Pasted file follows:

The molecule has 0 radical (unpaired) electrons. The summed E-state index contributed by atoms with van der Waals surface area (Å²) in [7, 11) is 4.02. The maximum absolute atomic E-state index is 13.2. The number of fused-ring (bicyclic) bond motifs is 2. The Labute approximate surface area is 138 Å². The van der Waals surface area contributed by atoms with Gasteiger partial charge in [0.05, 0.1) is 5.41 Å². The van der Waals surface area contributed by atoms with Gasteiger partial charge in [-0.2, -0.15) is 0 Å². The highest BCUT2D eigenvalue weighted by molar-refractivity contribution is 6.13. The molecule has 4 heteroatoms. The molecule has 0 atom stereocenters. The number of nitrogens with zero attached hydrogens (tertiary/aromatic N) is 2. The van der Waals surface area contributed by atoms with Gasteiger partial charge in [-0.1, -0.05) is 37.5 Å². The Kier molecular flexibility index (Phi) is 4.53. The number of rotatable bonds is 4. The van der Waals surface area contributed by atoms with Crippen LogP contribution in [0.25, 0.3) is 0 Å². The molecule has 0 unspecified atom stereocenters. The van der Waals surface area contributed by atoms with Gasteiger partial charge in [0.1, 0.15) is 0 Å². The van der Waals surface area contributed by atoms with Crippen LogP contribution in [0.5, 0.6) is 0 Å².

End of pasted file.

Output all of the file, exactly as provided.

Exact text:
The molecule has 0 radical (unpaired) electrons. The summed E-state index contributed by atoms with van der Waals surface area (Å²) in [7, 11) is 4.02. The maximum absolute atomic E-state index is 13.2. The number of fused-ring (bicyclic) bond motifs is 2. The Labute approximate surface area is 138 Å². The van der Waals surface area contributed by atoms with Gasteiger partial charge in [0.05, 0.1) is 5.41 Å². The van der Waals surface area contributed by atoms with Gasteiger partial charge in [-0.2, -0.15) is 0 Å². The highest BCUT2D eigenvalue weighted by molar-refractivity contribution is 6.13. The molecule has 4 heteroatoms. The molecule has 0 atom stereocenters. The number of nitrogens with zero attached hydrogens (tertiary/aromatic N) is 2. The van der Waals surface area contributed by atoms with Gasteiger partial charge in [-0.1, -0.05) is 37.5 Å². The Kier molecular flexibility index (Phi) is 4.53. The number of rotatable bonds is 4. The van der Waals surface area contributed by atoms with Crippen LogP contribution in [0.25, 0.3) is 0 Å². The molecule has 0 unspecified atom stereocenters. The van der Waals surface area contributed by atoms with Gasteiger partial charge in [0.1, 0.15) is 0 Å². The van der Waals surface area contributed by atoms with Crippen LogP contribution in [0.5, 0.6) is 0 Å².